Record-breaking performances lead Belles' dominance
By NOREEN GILLESPIE
Saint Mary's Editor
Coach Gretchen Hildebrandt had one wish for her swimmers leading into the MIAA swimming and diving championships: That they would attack their races.
After Thursday night, attack was no longer the word she could use to describe her swimmers' performances.
It was more like destroy.
Maybe it was the unexpected fourth place standing the Belles found themselves in at the conclusion of Thursday's finals. Maybe it was the fact that Saint Mary's swimmers dropped more time than any other team in the conference championship. Or maybe it was the four record-breaking performances the athletes posted throughout the course of the day that led Hildebrandt to believe that maybe her high expectations for the weekend just weren't high enough.
"This is what I dream of," said Hildebrandt, first-year coach for the Belles. "You can never guarantee anything, but this — this kind of day — this is what you hope for."
Rebounding from a sixth place MIAA finish in 1999, the Belles sought to advance with the home court advantage in their corner in 2000. After tallying dual meet scores and analyzing expected performances, a fifth-place finish for the weekend was not an unreasonable goal. But when Thursday's tallies put the team in fourth place ahead of Alma, Albion, and Olivet Colleges after day one, the team admitted that it might be time to reevaluate that goal.
"It's hard to say if we're going to stay here," Hildebrandt said. "Every single day is different, and we don't have anyone in the 400 individual medley tomorrow, which will hurt us. But we will have fantastic performances tomorrow."
Regardless, Saint Mary's rise to fourth place does make Alma and Albion Colleges, both of which defeated the Belles in regular season competition, take this team a little more seriously.
"This shows a couple of teams that we are really tough. They may not be tapered as well, and that's playing to our advantage. But we're so happy we're fourth right now ... I'm going to take a picture of that scoreboard and mount it on the wall. This makes a huge statement."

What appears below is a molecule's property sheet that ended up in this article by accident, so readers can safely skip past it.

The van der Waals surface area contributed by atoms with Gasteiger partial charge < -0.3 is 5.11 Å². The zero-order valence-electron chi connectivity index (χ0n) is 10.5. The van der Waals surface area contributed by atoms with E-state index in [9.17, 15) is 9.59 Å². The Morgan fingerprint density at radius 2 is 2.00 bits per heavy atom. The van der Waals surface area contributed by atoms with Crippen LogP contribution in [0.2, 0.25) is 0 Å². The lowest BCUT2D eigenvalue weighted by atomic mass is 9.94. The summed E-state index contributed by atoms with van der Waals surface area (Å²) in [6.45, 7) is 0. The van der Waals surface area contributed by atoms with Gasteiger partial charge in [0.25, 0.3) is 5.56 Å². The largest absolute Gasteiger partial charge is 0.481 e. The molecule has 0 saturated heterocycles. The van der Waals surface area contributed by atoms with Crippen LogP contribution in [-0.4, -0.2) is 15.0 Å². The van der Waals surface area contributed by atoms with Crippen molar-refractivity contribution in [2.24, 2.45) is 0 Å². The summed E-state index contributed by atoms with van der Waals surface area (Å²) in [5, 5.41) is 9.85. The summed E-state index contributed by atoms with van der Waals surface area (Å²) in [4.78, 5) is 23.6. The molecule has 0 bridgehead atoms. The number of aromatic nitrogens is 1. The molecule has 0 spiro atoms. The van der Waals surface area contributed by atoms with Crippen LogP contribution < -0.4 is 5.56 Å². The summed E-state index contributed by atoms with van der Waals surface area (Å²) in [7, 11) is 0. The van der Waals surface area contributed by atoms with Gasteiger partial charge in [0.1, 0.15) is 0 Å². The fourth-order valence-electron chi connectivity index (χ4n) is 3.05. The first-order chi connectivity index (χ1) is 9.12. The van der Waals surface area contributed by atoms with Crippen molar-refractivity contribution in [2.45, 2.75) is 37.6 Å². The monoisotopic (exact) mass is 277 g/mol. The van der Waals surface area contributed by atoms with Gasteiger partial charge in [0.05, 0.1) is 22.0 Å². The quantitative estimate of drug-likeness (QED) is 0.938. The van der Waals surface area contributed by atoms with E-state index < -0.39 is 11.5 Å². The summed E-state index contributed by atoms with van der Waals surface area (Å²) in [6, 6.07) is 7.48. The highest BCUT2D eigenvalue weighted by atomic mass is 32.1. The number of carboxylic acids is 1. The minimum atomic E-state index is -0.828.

With Thursday's events behind them, day one's performances have set a precedent that success is to be expected in this meet. Record breaking performances proved to be the rule rather than the exception, and the team has yet to attack the events that record breaking performances were expected in.
"They've seen what they can do, and it's contagious," Hildebrandt said. "There is no stopping this team."
Colleen Sullivan set the pace for the meet early in the day, when, in her first individual event, she broke Danielle Clayton's 1999 50 freestyle record. Sullivan's mark, which undercut Clayton's by two tenths of a second to 25.73 seconds in the morning, was enough to earn her a place in the consolation finals. Stepping up again, Sullivan broke her own record, cutting it to 25.60 and an eighth place overall finish.
"I just wanted to take control of that race," Sullivan said. "I wasn't focused on my competitors. I try to focus on myself, on my race. I just wanted to give it all I [could.]"
Sullivan also anchored the 200 medley relay team that cracked a 15-year-old record set by Rafferty, Pancrantz, Murtaugh and Byrne in February of 1985. The record, set during the team's championship season, was the oldest record left on the Saint Mary's board. The team of Sullivan, Clayton, Alicia Lesneskie and Lane Herrington lowered that mark by over two seconds, updating the record books to 1 minute, 43.95 seconds.
"Breaking a 200 freestyle record by two seconds is unheard of," said athletic director Lyn Kachmarik. "This is unbelievable."
The 400 medley relay team of Michelle Samreta, Herrington, Lesneskie and Clayton also rewrote the books, resetting their own record by more than six seconds.
Aware they had to edge Alma College to finish fourth for day one, the record wasn't even a consideration. Advancing past Alma and threatening Kalamazoo College by less than a second, the team posted a surprising drop from their record posted in late January.
"I didn't expect that," said Hildebrandt. "They broke their own record by six seconds — that's amazing. I knew that everyone was going fast, but I didn't realize they broke it."
Individual performances were also strong, with Olivia Smith securing a sixth place finish in the 500 freestyle, followed by Lesneskie's 11th place finish. Freshman Lauren Smith finished 11th in the 200 individual medley, and Clayton earned 11th in the 50 freestyle.
The Belles will return to Rolfs Aquatic Center tomorrow morning, to defend their fourth place position and potentially challenge more records.
"They are just mentally there," Hildebrandt said. "It's going to be awesome."
All Sports Stories for Friday, February 11, 2000